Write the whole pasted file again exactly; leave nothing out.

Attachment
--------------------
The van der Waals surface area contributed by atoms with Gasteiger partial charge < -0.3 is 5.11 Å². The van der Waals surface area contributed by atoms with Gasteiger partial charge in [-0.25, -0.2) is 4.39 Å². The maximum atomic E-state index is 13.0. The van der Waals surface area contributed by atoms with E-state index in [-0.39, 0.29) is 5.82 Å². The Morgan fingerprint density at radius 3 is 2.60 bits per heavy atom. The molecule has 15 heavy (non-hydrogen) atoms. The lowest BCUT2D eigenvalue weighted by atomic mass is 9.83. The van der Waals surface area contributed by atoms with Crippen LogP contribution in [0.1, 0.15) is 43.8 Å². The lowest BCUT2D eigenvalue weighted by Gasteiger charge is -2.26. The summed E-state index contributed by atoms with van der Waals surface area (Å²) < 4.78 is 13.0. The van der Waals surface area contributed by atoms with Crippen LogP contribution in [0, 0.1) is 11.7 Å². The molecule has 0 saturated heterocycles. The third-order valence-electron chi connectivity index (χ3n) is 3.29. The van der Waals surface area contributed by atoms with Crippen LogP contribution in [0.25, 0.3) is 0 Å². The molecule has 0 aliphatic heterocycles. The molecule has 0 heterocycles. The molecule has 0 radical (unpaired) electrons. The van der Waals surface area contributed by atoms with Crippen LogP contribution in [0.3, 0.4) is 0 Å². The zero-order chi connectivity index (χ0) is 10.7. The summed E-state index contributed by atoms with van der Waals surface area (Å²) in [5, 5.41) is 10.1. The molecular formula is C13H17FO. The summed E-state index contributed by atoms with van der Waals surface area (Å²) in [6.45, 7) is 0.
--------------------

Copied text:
The van der Waals surface area contributed by atoms with Gasteiger partial charge < -0.3 is 5.11 Å². The van der Waals surface area contributed by atoms with Gasteiger partial charge in [-0.25, -0.2) is 4.39 Å². The maximum atomic E-state index is 13.0. The van der Waals surface area contributed by atoms with E-state index in [-0.39, 0.29) is 5.82 Å². The Morgan fingerprint density at radius 3 is 2.60 bits per heavy atom. The molecule has 15 heavy (non-hydrogen) atoms. The lowest BCUT2D eigenvalue weighted by atomic mass is 9.83. The van der Waals surface area contributed by atoms with Crippen LogP contribution in [0.1, 0.15) is 43.8 Å². The lowest BCUT2D eigenvalue weighted by Gasteiger charge is -2.26. The summed E-state index contributed by atoms with van der Waals surface area (Å²) < 4.78 is 13.0. The van der Waals surface area contributed by atoms with Crippen LogP contribution in [0, 0.1) is 11.7 Å². The molecule has 0 saturated heterocycles. The third-order valence-electron chi connectivity index (χ3n) is 3.29. The van der Waals surface area contributed by atoms with Crippen LogP contribution in [0.25, 0.3) is 0 Å². The molecule has 0 aliphatic heterocycles. The molecule has 0 heterocycles. The molecule has 0 radical (unpaired) electrons. The van der Waals surface area contributed by atoms with Crippen LogP contribution in [0.3, 0.4) is 0 Å². The zero-order chi connectivity index (χ0) is 10.7. The summed E-state index contributed by atoms with van der Waals surface area (Å²) in [5, 5.41) is 10.1. The molecular formula is C13H17FO. The summed E-state index contributed by atoms with van der Waals surface area (Å²) in [6.45, 7) is 0.